Mod-C and Mod-L Processing

Mod C and Mod L are the standard science framelists used by HMI to specify the order in which filtergrams are observed. Mod C was the original framelist used from the beginning of regular operations in 2010. Regular use of the HMI mod-L frame list began at 2016.04.13_19:12:55 (FSN=104683793). Mod-L leaves the Dopplergram sequence unchanged, but completes the vector-field observations more quickly -- in 90s rather than 135s. However, Mod L requires use of filtergrams from both HMI cameras to compute the Stokes vector products. The framelist is indicated in the keyword CALVER64 in the bits 0xF0000.

Errors in the original mod-L processing pipeline were discovered in July and September 2017 that were fixed in September and October 2017. Reprocessing of the data has been completed. Details are provided below.

The first bug discovered in Mod-L processing was the more serious because filtergrams were not properly aligned. The difference in p-angle rotation of about 0.08 degrees between the two cameras was not corrected. This resulted in misalignment of about 3 pixels at the limbs and most severely contaminated the polar field and other limb measurements that combine data from the two cameras. Data with this error should be used with great caution.

The second bug resulted in the use of only half of the available 'I+V' and 'I-V' filtergrams to create hmi.S products. In mod-L two complete sets of 'I +/- V' filtergrams are collected each 90s, but the filtergram selection was not correct; only half of the available I+V and I-V filtergrams were used -- the half closest to T_REC were used twice. As a consequence the actual noise in the computed values was greater than the expected noise, and the time averaging was not as expected. As a result the 90-s mod-L values that depend on 'V' had the same noise as the original 135-s mod-C. Data processed after 10 October 2017 use all of the filtergrams; values that depend on 'V' have been computed with a filtergram set obtained every 45s rather than 135s as for mod C.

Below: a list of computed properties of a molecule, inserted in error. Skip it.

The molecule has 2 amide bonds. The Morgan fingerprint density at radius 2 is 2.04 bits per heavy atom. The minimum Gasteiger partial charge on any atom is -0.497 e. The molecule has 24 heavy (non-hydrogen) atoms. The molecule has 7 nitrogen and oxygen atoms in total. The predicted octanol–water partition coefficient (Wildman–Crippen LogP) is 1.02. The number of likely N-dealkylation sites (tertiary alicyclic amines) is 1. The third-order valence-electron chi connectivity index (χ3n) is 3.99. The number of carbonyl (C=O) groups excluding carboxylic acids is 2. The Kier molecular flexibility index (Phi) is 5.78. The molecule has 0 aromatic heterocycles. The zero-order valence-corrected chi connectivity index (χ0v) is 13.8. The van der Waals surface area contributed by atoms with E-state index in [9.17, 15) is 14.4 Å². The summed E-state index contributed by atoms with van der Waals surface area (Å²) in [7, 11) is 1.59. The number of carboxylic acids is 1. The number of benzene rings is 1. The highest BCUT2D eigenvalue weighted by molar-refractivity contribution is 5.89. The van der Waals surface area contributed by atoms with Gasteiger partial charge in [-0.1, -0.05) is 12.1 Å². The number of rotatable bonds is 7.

How can you tell which data have been processed properly?

Bits 16-19 of CALVER64 in vector products indicate the observing sequence and basic processing applied to create the vector field products in hmi.S and subsequent dependent products. Thus the 4-bit nibble to check is 0xF0000

If (CALVER64 & 0xF0000) >> 16 equals {the comparison is bitwise, so for IDL use 'AND'}

So if the value of the nibble is 0 or 4 you have the best available data.


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JsocWiki: Calver64ModLNote (last edited 2019-01-11 04:46:19 by ToddHoeksema)